WALGA has developed a Problematic Materials Report from a survey of Local Governments to identify which materials were problematic to manage, why they were problematic and areas where action was needed.
The top five problematic materials for Local Government identified in the survey were:
- White goods/ scrap metal
- Household Hazardous Waste
For the top five problematic materials, the main reasons they were problematic were illegal dumping and environmental impact.
The Report identifies a number of actions to respond to these problematic materials, which are detailed in the recommendations. Some of these actions require immediate response, such as the issues with scrap metal recycling. Other issues are ongoing and will require long term commitment to developing solutions, for example asbestos management.
Download the Problematic Materials Report here.
What Is Problematic Waste?
Problematic wastes are wastes that have the potential to cause environmental damage but are beyond the scope of the Controlled Waste Regulations. Under specific conditions, these wastes can have acute environmental impacts (Waste 2020, 2001). These wastes include tyres, batteries, electrical waste, laboratory waste, household hazardous waste and waste oils.
Approximately 1.5 million passenger vehicle tyres are sold in Western Australia each year, i.e. 15,000 tonnes of rubber (Waste 2020, 2001). 50% of these tyres are accounted for through disposal at metropolitan landfills or retreading. However, it is difficult to determine the exact disposal method of the fate of the remainder, but is likely to include:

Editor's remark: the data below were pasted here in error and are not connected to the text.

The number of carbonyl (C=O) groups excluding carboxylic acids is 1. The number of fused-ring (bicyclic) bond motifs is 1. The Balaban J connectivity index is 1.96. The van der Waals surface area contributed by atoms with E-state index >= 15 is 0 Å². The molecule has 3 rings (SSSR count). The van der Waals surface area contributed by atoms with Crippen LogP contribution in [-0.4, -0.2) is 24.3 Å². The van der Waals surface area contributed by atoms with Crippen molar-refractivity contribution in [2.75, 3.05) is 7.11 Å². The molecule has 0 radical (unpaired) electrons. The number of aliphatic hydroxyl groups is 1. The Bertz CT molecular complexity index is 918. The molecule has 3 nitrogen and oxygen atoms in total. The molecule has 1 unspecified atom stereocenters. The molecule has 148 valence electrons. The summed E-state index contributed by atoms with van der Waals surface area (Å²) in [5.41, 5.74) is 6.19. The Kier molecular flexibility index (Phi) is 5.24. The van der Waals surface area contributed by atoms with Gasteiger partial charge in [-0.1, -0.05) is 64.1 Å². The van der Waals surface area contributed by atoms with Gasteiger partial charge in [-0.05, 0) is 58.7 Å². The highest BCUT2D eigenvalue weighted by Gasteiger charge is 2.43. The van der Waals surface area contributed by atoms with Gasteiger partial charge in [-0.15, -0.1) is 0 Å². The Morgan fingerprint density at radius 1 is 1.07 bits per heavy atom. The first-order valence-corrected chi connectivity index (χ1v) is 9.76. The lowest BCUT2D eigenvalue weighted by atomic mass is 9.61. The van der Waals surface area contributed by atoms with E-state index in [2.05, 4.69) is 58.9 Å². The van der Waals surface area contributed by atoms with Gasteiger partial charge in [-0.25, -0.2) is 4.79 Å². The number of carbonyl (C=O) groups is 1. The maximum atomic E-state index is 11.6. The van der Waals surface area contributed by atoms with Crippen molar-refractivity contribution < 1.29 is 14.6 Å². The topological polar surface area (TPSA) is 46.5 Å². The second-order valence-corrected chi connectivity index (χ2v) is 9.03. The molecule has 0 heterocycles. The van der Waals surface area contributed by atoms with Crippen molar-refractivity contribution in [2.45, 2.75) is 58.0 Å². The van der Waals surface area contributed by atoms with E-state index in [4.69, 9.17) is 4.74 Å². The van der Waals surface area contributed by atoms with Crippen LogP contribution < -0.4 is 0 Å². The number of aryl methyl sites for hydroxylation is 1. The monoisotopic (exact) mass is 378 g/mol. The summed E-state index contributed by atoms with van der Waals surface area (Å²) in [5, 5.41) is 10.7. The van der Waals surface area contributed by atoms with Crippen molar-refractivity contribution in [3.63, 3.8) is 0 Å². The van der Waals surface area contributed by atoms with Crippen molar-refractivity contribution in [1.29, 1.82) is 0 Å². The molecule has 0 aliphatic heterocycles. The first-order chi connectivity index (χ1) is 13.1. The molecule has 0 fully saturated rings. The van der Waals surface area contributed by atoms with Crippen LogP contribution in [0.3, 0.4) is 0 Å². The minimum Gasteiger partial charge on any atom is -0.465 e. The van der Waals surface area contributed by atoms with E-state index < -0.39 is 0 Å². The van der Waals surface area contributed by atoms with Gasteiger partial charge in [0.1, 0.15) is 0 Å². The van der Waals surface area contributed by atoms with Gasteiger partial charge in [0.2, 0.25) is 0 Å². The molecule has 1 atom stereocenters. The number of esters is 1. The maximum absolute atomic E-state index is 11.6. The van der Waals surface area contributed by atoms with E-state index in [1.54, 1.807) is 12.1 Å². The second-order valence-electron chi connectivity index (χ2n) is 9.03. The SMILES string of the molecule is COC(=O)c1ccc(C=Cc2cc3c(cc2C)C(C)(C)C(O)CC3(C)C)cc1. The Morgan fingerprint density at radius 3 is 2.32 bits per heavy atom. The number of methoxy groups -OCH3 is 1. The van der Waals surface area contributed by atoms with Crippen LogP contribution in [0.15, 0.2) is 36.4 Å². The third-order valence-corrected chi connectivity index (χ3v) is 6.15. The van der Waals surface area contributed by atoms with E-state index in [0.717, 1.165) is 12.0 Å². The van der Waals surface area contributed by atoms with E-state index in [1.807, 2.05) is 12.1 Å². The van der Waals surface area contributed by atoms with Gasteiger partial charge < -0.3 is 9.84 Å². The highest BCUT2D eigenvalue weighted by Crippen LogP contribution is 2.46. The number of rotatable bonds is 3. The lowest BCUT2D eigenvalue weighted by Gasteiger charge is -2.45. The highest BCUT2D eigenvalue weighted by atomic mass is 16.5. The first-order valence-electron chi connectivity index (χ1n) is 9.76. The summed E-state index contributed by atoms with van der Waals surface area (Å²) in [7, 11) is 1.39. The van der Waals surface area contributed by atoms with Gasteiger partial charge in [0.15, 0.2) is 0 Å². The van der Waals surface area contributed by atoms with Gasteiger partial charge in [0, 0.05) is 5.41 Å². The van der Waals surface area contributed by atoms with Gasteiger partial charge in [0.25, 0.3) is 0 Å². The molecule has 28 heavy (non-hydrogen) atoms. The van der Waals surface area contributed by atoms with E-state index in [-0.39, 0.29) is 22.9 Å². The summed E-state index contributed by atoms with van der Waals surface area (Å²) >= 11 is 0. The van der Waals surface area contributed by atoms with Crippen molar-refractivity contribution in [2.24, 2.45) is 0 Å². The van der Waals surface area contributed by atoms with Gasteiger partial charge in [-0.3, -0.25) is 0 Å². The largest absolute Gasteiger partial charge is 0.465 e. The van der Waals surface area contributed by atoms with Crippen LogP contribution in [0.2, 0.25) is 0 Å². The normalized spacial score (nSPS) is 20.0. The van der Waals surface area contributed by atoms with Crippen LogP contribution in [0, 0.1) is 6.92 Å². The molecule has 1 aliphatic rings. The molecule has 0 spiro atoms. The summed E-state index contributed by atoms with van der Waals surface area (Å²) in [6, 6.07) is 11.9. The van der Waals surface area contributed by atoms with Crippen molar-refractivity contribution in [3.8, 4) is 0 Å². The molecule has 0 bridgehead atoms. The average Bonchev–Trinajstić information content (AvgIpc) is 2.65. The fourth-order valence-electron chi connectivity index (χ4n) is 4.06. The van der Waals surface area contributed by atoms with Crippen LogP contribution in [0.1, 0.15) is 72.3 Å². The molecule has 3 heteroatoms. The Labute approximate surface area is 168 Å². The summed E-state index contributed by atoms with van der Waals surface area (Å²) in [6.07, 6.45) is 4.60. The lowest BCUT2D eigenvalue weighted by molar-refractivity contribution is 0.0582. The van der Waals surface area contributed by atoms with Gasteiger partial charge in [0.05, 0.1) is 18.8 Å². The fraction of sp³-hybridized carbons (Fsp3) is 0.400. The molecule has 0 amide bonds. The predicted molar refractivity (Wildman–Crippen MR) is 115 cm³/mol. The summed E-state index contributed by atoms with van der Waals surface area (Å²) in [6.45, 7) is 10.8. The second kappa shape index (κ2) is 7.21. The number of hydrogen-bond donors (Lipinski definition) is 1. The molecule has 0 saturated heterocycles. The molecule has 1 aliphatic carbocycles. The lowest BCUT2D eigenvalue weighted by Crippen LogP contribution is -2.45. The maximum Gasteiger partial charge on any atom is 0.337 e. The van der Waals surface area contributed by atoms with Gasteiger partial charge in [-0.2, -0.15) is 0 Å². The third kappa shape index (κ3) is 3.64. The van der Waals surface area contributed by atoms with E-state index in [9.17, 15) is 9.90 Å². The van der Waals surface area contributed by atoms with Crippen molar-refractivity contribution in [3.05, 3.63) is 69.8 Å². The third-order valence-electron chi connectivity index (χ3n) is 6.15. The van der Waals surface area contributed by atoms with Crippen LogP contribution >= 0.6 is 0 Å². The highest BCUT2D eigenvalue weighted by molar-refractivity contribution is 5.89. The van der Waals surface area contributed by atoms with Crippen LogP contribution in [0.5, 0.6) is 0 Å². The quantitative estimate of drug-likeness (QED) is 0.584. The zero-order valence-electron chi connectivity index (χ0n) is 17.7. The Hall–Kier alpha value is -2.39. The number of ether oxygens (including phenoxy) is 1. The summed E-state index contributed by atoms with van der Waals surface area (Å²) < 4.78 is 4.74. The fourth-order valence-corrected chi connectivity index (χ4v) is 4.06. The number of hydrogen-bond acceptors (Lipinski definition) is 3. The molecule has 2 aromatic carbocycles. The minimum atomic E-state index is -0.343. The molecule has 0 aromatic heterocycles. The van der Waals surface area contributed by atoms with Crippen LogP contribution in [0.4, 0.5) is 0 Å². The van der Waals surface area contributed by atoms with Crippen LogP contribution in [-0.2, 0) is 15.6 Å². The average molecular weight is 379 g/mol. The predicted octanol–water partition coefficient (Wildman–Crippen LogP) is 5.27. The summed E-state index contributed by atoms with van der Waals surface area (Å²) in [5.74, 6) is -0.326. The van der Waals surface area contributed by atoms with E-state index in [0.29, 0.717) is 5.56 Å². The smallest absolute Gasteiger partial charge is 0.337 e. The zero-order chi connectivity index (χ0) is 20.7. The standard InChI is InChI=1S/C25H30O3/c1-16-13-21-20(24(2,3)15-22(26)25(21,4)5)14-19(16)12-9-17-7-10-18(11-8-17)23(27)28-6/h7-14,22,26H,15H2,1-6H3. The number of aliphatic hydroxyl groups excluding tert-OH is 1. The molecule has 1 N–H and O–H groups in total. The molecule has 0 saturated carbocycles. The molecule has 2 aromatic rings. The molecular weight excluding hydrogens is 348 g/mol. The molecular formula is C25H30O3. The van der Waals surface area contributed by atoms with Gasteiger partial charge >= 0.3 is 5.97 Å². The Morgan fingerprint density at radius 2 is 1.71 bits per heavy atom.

- disposal to rural landfills;
- disposal of large earthmoving and truck tyres into rock dumps and tailings dams on mine sites;
- overseas export;
- drainage works and fences; and
- illegal dumping.
Only 2% of tyres are recycled through retreading and crumbing in Western Australia (Waste 2020, 2001). The mechanical crumbing process is expensive and the market for crumbed rubber is limited, restricting this option as a viable strategy for the recycling of tyres. A more viable alternative may be energy recovery - for either power generation or kiln fuel. Tyres are successfully burnt in Victoria and a feasibility study is currently examining this option at Gladstone in Queensland.
Approximately 800,000 vehicle batteries are disposed of annually, i.e. 12,000 tonnes of waste lead-acid vehicle batteries generated per annum (Waste 2020, 2001). Disposal or recycling is difficult to track, although anecdotal estimates are optimistic. There is an export market for lead recycling, but this is highly price dependent.
The damaging components of electrical wastes include lead, mercury, cadmium and chromium. A combination of actions has been initiated on a national level aiming to reduce the environmental impact of these wastes, including regular collection, trade ins, collection points at landfills and transfer stations and scavenging. Environment Australia has developed a product-stewardship strategy for the management of these wastes.
An estimated 30 to 35 million litres of oil is recovered annually in Western Australia, of which 80% is reused, principally in large furnace and boiler activities (Waste 2020, 2001). The main sources of this oil are engines, gear or transmission oils, industry and domestic engine oil. Approximately 10 million litres of used oil remains unaccounted for each year. Environment Australia recently released a National Product Stewardship strategy for the management of waste oil.
The Controlled Waste Regulations apply to the handling, transportation and disposal of asbestos waste. These Regulations take affect when asbestos material becomes a waste. Materials containing asbestos is regulated under the Health Act and asbestos in the workplace is addressed under the Occupational Safety and Health Regulations.
Any person handling, transporting and disposing of asbestos waste must comply with the obligations under the Controlled Waste Regulations.
Controlled Waste (asbestos) information fact sheet
- Towards Zero Waste: Actions for the Problematic Waste Sector, 2001, Waste 2020
- Environment Australia, 1999, Comprehensive Product Stewardship System (CPSS) for Waste Oil - Discussion Paper
- Household Hazardous Waste (HHW) Facility Disposal Guide, 2000, Department of Environmental Protection, Western Australia.